Umpired Umbathy, Pathic and Pathological, Part X
“ A favored type of investment among world’s-fair concessionaires is an aboriginal village. Eskimos, Filipinos, or Ashantis usually can be hired at extremely moderate rates to sit around in an appropriate setting and act as if they were at home. The city dweller’s curiosity about exotic peoples, built up by a childhood of reading adventure books, is apparently insatiable. Providing suitable food is not such a problem as it might seem once the concessionaire has learned the fact, unreported by anthropologists, that all primitive peoples exist by preference on a diet of hamburger steak. Dufour derives from this pervading passion a theory that all races of man once inhabited a common Atlantis, but Rogers does not go so far. He just says he is glad they do not crave porterhouse. Once engaged, the aborigines must be encouraged and, if necessary, taught to perform some harmless maneuvre which may be balleyhooed as a sacred tribal rite, just about to begin, folks. This is ordinarily not difficult, as the average savage seems to be a good deal of a ham at heart.
Dufour & Rogers’ debut as practical ethnologists was really caused by a large captive balloon that blew away from its moorings at the Century of Progress. The balloon had been one of the sights of the midway, and its taking off left a large site vacant. So Lew and Joe, who already had a couple of other shows, leased the space for a tropical village, which they called Darkest Africa. Some of the partners’ acquaintances say they opened with a cast of tribesmen from South State Street, which is in the Chicago Black Belt, but Lew insists that he came to New York to engage them all. ‘ Naturally there was no time to go to Africa for performers on such short notice,’ he says, ‘ but you would be surprised by the number of real Africans there are in Harlem. They come there on ships.’
By the time Dufour got back to Chicago with his company of hamburger-eating cannibals, Rogers had built the village, a kind of stockade containing thatched huts and a bar. ‘ We had a lot of genuine junk, spears and things like that, that an explorer had brought from the bacteria of Africa,’ Joe Rogers says, ‘ but this chump had gone back to Africa, so we did not know exactly whick things belonged to which tribes—Dahomeys and Ashantis and Zulus and things like that. Somehow our natives didn’t seem to know, either.’ This failed to stump the partners. They divided the stuff among the representatives of the various tribal groups they had assembled and invited the anthropology departments of the Universities of Chicago and Illinois to see their show. Every time an anthropologist dropped in, the firm would get a beef. The scientist would complain that a Senegalese was carrying a Zulu shield, and Lew or Joe would thank him and pretend to be abashed. Then they would change the shield. ‘ By August,’ Joe says with simple pride, ‘ everything in the joint was in perfect order.’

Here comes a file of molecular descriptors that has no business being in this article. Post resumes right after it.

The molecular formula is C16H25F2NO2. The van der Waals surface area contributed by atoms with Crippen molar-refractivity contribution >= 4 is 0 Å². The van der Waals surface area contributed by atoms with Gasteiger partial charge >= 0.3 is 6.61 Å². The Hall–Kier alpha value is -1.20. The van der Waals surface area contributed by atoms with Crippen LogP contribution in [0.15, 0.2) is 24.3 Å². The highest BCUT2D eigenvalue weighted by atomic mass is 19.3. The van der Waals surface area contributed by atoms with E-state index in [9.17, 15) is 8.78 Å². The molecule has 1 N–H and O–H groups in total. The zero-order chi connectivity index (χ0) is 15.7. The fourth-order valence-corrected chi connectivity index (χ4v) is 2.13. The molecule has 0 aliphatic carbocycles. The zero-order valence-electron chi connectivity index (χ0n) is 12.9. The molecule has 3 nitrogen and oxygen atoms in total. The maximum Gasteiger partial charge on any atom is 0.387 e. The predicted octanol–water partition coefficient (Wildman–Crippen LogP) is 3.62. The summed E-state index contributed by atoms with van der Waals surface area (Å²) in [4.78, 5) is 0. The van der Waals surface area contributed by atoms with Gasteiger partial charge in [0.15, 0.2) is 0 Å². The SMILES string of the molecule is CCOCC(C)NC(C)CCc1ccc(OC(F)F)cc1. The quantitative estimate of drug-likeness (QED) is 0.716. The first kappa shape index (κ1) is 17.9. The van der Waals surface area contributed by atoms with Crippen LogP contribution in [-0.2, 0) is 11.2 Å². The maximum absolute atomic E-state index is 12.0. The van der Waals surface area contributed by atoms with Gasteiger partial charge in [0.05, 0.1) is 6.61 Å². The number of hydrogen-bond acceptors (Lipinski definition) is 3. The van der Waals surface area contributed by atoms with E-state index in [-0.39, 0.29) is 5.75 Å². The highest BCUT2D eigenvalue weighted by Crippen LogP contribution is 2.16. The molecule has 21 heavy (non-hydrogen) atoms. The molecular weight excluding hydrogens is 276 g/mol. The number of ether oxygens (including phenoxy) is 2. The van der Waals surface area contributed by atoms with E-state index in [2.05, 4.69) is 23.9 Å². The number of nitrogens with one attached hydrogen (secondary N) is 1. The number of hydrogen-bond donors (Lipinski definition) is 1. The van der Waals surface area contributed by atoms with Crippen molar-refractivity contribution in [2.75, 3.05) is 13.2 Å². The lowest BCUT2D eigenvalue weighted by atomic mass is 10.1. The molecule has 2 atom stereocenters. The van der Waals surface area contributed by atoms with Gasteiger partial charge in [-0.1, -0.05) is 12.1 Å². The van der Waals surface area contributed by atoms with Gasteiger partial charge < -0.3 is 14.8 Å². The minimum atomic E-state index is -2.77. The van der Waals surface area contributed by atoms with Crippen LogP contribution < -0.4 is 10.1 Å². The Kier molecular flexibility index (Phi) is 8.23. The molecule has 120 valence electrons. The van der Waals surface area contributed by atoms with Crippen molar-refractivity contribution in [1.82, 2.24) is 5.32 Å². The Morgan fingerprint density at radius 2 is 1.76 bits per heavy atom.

The partners bought some monkeys for their village from an importer named Warren Buck and added an outside sign which said, ‘ Warren Buck’s Animals.’ By the merest chance, the branches and leaves of a large plam tree, part of the decorative scheme, blotted out the ‘ Warren,’ so the sign appeared to read ‘ Buck’s Animals.’ Since Frank Buck was at the height of his popularity, the inadvertence did not cut into the gate receipts of Darkest Africa.
The concession proved so profitable that Lew and Joe decided to open a more ambitious kraal for the 1934 edition of the Fair. They chose a Hawaiian village this time. Customers expect things of a Hawaiian village which they would not demand in Darkest Africa. They expect an elaborate tropical décor, languorous dance music, and a type of entertainment that invites trouble with the police.” -- A.J. Liebling, The Telephone Booth Indian, copyright 1942, Library of Larceny Broadway Books New York.